February 20, 2012
Living Room Show
I had the pleasure of seeing David Bazan and his band at The Constellation Room in December of last year, and my subsequent gushing about how moving and intimate I'd found the show to be was met by a chorus of Bazan fans insisting I get my ass out to one of his incredible living room shows. Three months later, I had the good fortune of finding myself (and my ass) comfortably positioned on a couch in a living room with 20 or 30 other Bazan diehards to see the man do his thing.
They were right. It couldn't have been better.
Bazan showed up shortly after the 8 p.m. start time, took a couple of
minutes to set up his burgundy Epiphone SG, a small cube amp, and a
homemade lamp, and launched into “Wolves At The Door” (the first track
of 2011's masterpiece, Strange Negotiations). He told us that ditching
the acoustic guitar for the SG and an amp allowed him to play more
confidently, and that confidence and comfort showed as made the most of
the stripped down performance by taking liberties with phrasing and
improvisation, which made the delivery of his thought-provoking and
introspective lyrics seem even more impassioned than they had at The
Bazan played for about 70 minutes (which flew by…I could have
watched him for hours), the highlight of which was a gorgeous version of
“Options” from Pedro The Lion's Control. I couldn't help but notice
that there were several eyes welling up around me (because I wanted to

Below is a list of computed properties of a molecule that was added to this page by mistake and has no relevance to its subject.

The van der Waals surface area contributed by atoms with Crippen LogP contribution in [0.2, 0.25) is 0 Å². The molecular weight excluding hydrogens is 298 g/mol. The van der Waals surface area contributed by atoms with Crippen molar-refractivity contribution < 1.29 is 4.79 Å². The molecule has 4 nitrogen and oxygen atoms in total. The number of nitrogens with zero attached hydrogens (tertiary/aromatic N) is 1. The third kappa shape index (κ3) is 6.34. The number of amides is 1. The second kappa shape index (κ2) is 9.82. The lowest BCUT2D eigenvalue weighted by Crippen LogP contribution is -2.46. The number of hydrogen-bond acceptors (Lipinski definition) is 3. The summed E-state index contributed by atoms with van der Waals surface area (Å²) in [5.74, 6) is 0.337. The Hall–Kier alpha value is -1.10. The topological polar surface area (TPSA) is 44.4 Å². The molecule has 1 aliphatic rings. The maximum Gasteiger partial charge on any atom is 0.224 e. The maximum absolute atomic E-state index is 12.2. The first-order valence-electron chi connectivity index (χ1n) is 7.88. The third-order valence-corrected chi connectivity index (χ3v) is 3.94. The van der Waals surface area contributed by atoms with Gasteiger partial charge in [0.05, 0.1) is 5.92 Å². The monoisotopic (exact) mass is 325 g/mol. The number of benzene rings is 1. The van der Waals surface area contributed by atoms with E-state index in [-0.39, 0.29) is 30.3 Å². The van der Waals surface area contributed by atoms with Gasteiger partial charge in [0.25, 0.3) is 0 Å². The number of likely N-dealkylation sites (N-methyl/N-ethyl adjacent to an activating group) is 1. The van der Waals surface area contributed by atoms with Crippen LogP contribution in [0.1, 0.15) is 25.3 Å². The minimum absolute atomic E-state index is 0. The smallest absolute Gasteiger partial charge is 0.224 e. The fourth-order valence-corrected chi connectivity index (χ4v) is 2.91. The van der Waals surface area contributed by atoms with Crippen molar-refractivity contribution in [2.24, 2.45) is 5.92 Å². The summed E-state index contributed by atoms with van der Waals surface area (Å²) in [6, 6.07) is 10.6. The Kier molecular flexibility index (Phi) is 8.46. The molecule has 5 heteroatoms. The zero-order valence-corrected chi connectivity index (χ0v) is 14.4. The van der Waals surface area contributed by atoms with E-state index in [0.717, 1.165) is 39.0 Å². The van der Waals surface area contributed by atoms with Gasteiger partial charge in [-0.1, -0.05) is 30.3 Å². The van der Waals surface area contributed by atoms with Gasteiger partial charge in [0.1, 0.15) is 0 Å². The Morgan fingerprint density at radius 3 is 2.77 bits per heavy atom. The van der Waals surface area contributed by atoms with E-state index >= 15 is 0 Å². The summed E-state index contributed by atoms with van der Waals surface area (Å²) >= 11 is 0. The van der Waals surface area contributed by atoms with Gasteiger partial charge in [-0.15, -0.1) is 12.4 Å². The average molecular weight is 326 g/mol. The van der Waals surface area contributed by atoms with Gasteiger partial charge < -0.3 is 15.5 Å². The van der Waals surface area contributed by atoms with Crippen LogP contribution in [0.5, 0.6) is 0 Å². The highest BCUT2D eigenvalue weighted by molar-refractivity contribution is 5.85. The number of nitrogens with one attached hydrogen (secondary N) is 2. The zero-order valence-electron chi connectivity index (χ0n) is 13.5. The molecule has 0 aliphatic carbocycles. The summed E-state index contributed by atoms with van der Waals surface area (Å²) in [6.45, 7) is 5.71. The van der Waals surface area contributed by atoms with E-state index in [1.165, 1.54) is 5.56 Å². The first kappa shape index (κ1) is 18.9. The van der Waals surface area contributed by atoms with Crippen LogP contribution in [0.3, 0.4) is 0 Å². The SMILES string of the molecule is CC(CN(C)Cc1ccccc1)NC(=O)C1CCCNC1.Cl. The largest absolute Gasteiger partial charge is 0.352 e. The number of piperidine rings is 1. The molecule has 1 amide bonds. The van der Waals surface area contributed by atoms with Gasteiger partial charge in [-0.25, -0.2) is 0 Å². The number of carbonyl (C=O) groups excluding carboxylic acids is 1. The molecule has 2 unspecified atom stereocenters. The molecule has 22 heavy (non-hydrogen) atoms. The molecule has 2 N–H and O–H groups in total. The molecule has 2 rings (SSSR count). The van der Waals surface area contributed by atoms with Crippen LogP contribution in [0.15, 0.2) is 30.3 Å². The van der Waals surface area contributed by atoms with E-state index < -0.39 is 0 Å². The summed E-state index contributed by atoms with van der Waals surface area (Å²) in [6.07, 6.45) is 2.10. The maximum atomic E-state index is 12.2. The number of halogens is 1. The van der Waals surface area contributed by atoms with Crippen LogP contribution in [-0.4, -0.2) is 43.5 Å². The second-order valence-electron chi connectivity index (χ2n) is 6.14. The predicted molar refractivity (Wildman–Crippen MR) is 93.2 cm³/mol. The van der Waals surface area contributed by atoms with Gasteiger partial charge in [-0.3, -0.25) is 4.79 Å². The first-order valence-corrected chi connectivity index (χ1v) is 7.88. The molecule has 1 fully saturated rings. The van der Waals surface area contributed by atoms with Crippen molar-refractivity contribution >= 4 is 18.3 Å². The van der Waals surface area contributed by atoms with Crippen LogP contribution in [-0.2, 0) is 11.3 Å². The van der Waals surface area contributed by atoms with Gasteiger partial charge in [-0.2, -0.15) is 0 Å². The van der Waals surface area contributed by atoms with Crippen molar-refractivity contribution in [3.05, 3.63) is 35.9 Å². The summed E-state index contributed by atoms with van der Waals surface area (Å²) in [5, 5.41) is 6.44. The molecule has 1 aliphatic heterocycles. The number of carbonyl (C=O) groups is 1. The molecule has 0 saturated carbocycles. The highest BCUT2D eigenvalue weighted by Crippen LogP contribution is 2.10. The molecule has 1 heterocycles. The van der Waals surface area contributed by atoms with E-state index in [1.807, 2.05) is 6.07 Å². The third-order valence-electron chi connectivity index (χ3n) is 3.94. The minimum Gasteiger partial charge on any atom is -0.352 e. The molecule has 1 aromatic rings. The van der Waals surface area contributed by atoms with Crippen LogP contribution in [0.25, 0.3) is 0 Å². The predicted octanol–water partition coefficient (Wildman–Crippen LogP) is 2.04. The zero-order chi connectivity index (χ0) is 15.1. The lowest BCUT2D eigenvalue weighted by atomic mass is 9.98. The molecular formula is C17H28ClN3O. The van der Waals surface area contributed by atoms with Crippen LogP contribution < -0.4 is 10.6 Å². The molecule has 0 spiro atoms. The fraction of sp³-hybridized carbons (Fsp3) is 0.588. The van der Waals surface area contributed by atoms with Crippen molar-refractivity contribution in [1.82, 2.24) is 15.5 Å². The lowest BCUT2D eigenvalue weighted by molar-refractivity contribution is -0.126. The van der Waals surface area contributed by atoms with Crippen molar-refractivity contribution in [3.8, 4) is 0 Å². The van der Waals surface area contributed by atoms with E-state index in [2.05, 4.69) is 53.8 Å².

make sure that I wasn't the only one getting weepy.) The man has a way
with words, dynamics, and melody that moves people like few artists can.
Beyond his incredible songwriting, it's Bazan's candor that I found
most impressive. Every three or four songs, he opened the room for
questions, which he answered with a blend of honesty, humility, and dry
wit that is a tough to find in musicians these days. It's an endearing
quality that made the potential awkwardness of being huddled on the
living room floor of a stranger's house amongst strangers feel like I
was at a house party amongst friends.
The bottom line: If you're a Bazan fan, these living room shows are
an absolute must-see. If you're not a Bazan fan yet, you should be. He's
one of the most honest, soulful, and talented singer/songwriters our
generation, and these living room shows are the perfect setting to
Critic's Bias: I've never heard a Bazan song that I didn't like. How's that for bias?
The Crowd: Lots of couples, lots of beards, lots of flannels, lots of
glasses, lots of craft beers, three visibly pregnant women and one
Overheard in the Crowd:
“I used one of your songs and submitted it as my own work for an assignment in a poetry class…and got an A.”
“You should get a job selling advertising at Pitchfork.” (After Bazan played “Selling Advertising” from Fewer Moving Parts.)
“Tell us the story of the lamp.” (Regarding Bazan's homemade
telescoping lamp that provides a consistent source of mood lighting for
these living room shows.)
Random notebook dump: The show took place in a house across the
street from where Thrice recorded both The Alchemy Index and Beggars.